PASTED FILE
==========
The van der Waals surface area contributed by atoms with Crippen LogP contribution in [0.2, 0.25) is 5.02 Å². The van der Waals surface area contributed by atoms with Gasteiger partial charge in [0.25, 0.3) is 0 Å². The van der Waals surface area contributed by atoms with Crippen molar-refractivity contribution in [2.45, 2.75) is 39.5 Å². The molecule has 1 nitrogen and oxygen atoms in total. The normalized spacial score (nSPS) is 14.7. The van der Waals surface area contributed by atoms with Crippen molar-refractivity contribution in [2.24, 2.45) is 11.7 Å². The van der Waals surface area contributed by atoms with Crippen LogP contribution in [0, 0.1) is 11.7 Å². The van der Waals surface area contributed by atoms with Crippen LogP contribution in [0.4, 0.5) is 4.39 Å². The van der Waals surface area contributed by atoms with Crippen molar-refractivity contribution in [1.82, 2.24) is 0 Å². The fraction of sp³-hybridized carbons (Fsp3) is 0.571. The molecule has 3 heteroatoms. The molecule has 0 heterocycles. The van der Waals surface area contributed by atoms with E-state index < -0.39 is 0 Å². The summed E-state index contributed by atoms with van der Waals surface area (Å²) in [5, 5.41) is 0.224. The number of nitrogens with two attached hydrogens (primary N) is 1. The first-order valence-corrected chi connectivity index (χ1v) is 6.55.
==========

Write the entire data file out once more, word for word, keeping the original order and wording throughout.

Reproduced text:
The van der Waals surface area contributed by atoms with Crippen LogP contribution in [0.2, 0.25) is 5.02 Å². The van der Waals surface area contributed by atoms with Gasteiger partial charge in [0.25, 0.3) is 0 Å². The van der Waals surface area contributed by atoms with Crippen molar-refractivity contribution in [2.45, 2.75) is 39.5 Å². The molecule has 1 nitrogen and oxygen atoms in total. The normalized spacial score (nSPS) is 14.7. The van der Waals surface area contributed by atoms with Crippen molar-refractivity contribution in [2.24, 2.45) is 11.7 Å². The van der Waals surface area contributed by atoms with Crippen LogP contribution in [0, 0.1) is 11.7 Å². The van der Waals surface area contributed by atoms with Crippen LogP contribution in [0.4, 0.5) is 4.39 Å². The van der Waals surface area contributed by atoms with Crippen molar-refractivity contribution in [1.82, 2.24) is 0 Å². The fraction of sp³-hybridized carbons (Fsp3) is 0.571. The molecule has 3 heteroatoms. The molecule has 0 heterocycles. The van der Waals surface area contributed by atoms with E-state index < -0.39 is 0 Å². The summed E-state index contributed by atoms with van der Waals surface area (Å²) in [5, 5.41) is 0.224. The number of nitrogens with two attached hydrogens (primary N) is 1. The first-order valence-corrected chi connectivity index (χ1v) is 6.55.